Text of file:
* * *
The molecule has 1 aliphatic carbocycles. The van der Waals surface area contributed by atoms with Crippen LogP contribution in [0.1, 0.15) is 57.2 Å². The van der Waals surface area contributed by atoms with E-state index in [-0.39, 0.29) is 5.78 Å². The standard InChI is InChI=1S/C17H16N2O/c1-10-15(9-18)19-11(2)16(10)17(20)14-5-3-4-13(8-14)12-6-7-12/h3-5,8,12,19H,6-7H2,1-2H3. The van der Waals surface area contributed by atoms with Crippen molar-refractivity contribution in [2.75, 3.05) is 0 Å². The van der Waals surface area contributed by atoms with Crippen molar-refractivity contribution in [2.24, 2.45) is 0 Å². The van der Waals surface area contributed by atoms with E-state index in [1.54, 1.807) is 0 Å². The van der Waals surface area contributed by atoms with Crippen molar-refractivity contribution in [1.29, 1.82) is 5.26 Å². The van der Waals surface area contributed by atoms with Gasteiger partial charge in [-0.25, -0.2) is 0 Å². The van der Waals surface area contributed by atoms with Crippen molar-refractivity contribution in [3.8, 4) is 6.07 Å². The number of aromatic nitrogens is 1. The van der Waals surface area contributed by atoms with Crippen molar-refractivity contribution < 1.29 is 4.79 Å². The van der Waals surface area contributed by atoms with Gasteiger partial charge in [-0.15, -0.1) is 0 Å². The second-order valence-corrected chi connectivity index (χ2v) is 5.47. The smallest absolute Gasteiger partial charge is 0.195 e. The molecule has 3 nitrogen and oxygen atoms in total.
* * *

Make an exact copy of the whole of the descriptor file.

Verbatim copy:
The molecule has 1 aliphatic carbocycles. The van der Waals surface area contributed by atoms with Crippen LogP contribution in [0.1, 0.15) is 57.2 Å². The van der Waals surface area contributed by atoms with E-state index in [-0.39, 0.29) is 5.78 Å². The standard InChI is InChI=1S/C17H16N2O/c1-10-15(9-18)19-11(2)16(10)17(20)14-5-3-4-13(8-14)12-6-7-12/h3-5,8,12,19H,6-7H2,1-2H3. The van der Waals surface area contributed by atoms with Crippen molar-refractivity contribution in [2.75, 3.05) is 0 Å². The van der Waals surface area contributed by atoms with Crippen molar-refractivity contribution in [2.24, 2.45) is 0 Å². The van der Waals surface area contributed by atoms with E-state index in [1.54, 1.807) is 0 Å². The van der Waals surface area contributed by atoms with Crippen molar-refractivity contribution in [1.29, 1.82) is 5.26 Å². The van der Waals surface area contributed by atoms with Gasteiger partial charge in [-0.25, -0.2) is 0 Å². The van der Waals surface area contributed by atoms with Crippen molar-refractivity contribution in [3.8, 4) is 6.07 Å². The number of aromatic nitrogens is 1. The van der Waals surface area contributed by atoms with Crippen molar-refractivity contribution < 1.29 is 4.79 Å². The van der Waals surface area contributed by atoms with Gasteiger partial charge in [-0.15, -0.1) is 0 Å². The second-order valence-corrected chi connectivity index (χ2v) is 5.47. The smallest absolute Gasteiger partial charge is 0.195 e. The molecule has 3 nitrogen and oxygen atoms in total.